Today was a sort of impromptu meeting with Evan to finally finish the rest of the issues with the login screen. This was a lot faster than usual since we were both there and able to debug on both the client and server sides, whereas on my own I usually have to wait to find Evan and let him know what issues were appearing on the client side due to issues with talking to the server and he would eventually fiddle with it on his end.

While Evan fiddled with getting the create user command to actually function on the server side, I fiddled with the interface so I wouldn’t disturb the implementation changes he was doing. I removed the obsolete iPhone link option and realigned everything else to fit again.

We also fixed it so that the return button no longer needed to be clicked to actually update the field. This was due to a misunderstanding when I initially did it, where I had the processing inside of the textFieldShouldReturn function.

As it turns out, this function is really only meant to return the behavior when the return button is actually pressed, not when the input itself is just returned. The code was simply moved into the actual cell generation code, so that it will be called anytime the field returns and updates the cell.

Another change within both the UI and implementation was changing all of the fields so that all user data can be entered. This was part of a whole explosion of changes to both the server and client to resolve the many issues.

For example, there was a disconnect between the passwords being sent and received, because of differences in the encryption and decryption methods.

With all of those and other issues out of the way, the login and create user functionality is finally complete with the network communications now working and necessary.

After this was another big chunk of time spent looking at how the iOS keychain works. We needed to use this in order to store the user’s authenticated information so that they won’t have to login every single time they start up the Wine Agent.

In the User tab, you might remember the two functionless options for linking and logging out. I removed the linking option since its login page counterpart has also been removed.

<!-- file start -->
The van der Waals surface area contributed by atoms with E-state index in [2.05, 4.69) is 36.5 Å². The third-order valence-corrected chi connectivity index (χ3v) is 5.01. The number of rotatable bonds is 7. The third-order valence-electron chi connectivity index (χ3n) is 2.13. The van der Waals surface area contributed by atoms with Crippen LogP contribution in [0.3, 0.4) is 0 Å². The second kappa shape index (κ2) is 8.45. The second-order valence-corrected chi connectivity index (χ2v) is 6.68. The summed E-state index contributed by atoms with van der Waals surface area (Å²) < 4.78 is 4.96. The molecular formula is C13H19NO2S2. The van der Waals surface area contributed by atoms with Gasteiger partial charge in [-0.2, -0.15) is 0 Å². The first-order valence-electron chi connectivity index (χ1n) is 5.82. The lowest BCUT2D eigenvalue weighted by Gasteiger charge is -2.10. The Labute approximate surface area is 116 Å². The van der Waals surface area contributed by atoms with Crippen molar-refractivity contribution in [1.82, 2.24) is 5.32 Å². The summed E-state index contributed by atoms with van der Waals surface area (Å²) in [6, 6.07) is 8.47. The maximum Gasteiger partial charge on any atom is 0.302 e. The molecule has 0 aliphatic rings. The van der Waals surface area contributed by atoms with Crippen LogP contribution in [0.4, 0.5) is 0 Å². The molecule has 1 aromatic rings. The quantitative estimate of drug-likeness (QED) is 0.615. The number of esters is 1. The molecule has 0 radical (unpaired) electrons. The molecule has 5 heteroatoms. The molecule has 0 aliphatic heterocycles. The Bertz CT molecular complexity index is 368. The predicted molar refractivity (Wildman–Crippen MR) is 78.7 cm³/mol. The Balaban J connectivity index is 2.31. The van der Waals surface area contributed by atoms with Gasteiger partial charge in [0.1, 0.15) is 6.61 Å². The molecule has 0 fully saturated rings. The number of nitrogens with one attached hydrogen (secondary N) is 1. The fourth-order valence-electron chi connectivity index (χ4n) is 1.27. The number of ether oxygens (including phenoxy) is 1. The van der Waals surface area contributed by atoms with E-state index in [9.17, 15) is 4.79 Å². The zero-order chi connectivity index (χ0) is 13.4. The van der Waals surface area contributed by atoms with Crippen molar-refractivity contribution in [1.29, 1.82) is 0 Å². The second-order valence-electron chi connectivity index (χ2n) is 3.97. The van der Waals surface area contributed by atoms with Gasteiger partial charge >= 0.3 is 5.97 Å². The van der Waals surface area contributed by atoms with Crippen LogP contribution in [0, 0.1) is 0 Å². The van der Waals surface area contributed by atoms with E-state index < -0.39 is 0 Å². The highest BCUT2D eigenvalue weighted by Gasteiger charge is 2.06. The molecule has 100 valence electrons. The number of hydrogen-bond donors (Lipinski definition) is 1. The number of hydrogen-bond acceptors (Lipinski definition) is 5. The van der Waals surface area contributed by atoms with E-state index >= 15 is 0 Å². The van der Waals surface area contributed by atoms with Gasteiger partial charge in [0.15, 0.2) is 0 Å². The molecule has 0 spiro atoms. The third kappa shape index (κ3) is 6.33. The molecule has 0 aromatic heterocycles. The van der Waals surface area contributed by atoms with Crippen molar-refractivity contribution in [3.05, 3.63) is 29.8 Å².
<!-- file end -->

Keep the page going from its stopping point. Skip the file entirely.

The logging out simply performs a reverse of the keychain manipulation, removing the user’s entry and regenerating the modal login screen over itself.

After all of that was done, I went back and tested the functions a lot more thoroughly, trying to find all of the corner cases we might have missed and fix them.

One of these was that if the user or password fields were blank, the application would crash due to manipulation of the strings within the conversions before the network communication. A blank string would turn into a null object when translated into the network compatible string, and so an access error would result in the commdelegate.

This was easy to fix by adding an error message about it.

Another annoying issue I ran into was how the text fields for everything kept trying to autocorrect everything, with capitalization. This was resolved by simply changing the autocorrection property of the text field. (text.autocorrectionType = UITextAutocorrectionTypeNo;)

The last major issue that I found was where an invalid login would make all future ones invalid as well, even if it should have been valid. The responses were as expected, but the processing was somehow going wrong.

I immediately suspected that it was caching the previous entry of the fields or the invalid response somewhere, and tried to do testing to figure out which one.

To see if it was the first, I tried to use blank or cleared fields as well as additional clearing of the fields to be sure that nothing was being cached, but this didn’t seem to help.

More suspicious was the OWLInstance, since it caused so many problems before. However, I tried to test this by releasing it after each attempt, which had no effect.

At this point I went back to Evan to try to see what he thought. After a whole lot of breakpointing and stepping through everything, we figured out that it was, in fact, due to the OWLInstance not clearing itself properly.

My check hadn’t discovered this because although it was releasing the individual instance object, it was not clearing the singleton dictionary that actually holds all of the instance data.

Finally, we got it so that the previous responses are cleared each time, and the login interface is now completely fixed, including all of the corner cases that I could think of.

The only remaining issue related to the login screen is that the Personal Info is yet again incomplete, as the login of the user only writes the username and password to the object, not the first name, last name, foaf file, or e-mail.

Next will either be fixing up Personal Info again or going back to taking a look at View Recommendations.

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